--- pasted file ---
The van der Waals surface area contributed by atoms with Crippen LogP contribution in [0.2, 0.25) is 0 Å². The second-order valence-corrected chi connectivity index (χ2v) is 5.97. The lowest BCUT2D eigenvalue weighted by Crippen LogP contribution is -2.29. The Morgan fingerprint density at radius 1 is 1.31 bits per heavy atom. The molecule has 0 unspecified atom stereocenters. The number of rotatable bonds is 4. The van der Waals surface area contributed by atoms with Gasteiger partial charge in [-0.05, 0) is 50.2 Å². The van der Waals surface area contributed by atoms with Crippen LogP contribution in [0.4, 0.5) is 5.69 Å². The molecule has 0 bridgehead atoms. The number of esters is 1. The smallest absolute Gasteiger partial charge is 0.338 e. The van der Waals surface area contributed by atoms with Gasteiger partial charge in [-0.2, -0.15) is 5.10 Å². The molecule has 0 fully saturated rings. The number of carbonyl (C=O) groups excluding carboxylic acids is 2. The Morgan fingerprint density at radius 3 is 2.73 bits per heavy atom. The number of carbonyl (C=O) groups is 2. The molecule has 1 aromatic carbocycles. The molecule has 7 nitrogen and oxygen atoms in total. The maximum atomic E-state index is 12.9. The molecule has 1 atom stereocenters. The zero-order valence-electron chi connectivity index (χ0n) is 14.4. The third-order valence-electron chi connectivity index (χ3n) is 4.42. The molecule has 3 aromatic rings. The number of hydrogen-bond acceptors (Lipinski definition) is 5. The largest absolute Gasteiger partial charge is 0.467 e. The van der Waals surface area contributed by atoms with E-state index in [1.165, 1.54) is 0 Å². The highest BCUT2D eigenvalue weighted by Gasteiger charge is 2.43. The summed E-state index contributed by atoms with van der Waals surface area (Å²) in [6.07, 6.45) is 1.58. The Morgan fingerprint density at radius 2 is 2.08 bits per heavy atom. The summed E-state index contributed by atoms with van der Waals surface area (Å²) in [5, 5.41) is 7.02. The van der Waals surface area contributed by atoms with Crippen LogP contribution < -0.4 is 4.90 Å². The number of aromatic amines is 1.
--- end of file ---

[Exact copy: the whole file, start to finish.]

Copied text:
The van der Waals surface area contributed by atoms with Crippen LogP contribution in [0.2, 0.25) is 0 Å². The second-order valence-corrected chi connectivity index (χ2v) is 5.97. The lowest BCUT2D eigenvalue weighted by Crippen LogP contribution is -2.29. The Morgan fingerprint density at radius 1 is 1.31 bits per heavy atom. The molecule has 0 unspecified atom stereocenters. The number of rotatable bonds is 4. The van der Waals surface area contributed by atoms with Gasteiger partial charge in [-0.05, 0) is 50.2 Å². The van der Waals surface area contributed by atoms with Crippen LogP contribution in [0.4, 0.5) is 5.69 Å². The molecule has 0 bridgehead atoms. The number of esters is 1. The smallest absolute Gasteiger partial charge is 0.338 e. The van der Waals surface area contributed by atoms with Gasteiger partial charge in [-0.2, -0.15) is 5.10 Å². The molecule has 0 fully saturated rings. The number of carbonyl (C=O) groups excluding carboxylic acids is 2. The Morgan fingerprint density at radius 3 is 2.73 bits per heavy atom. The number of carbonyl (C=O) groups is 2. The molecule has 1 aromatic carbocycles. The molecule has 7 nitrogen and oxygen atoms in total. The maximum atomic E-state index is 12.9. The molecule has 1 atom stereocenters. The zero-order valence-electron chi connectivity index (χ0n) is 14.4. The third-order valence-electron chi connectivity index (χ3n) is 4.42. The molecule has 3 aromatic rings. The number of hydrogen-bond acceptors (Lipinski definition) is 5. The largest absolute Gasteiger partial charge is 0.467 e. The van der Waals surface area contributed by atoms with E-state index in [1.165, 1.54) is 0 Å². The highest BCUT2D eigenvalue weighted by Gasteiger charge is 2.43. The summed E-state index contributed by atoms with van der Waals surface area (Å²) in [6.07, 6.45) is 1.58. The Morgan fingerprint density at radius 2 is 2.08 bits per heavy atom. The summed E-state index contributed by atoms with van der Waals surface area (Å²) in [5, 5.41) is 7.02. The van der Waals surface area contributed by atoms with Crippen LogP contribution < -0.4 is 4.90 Å². The number of aromatic amines is 1.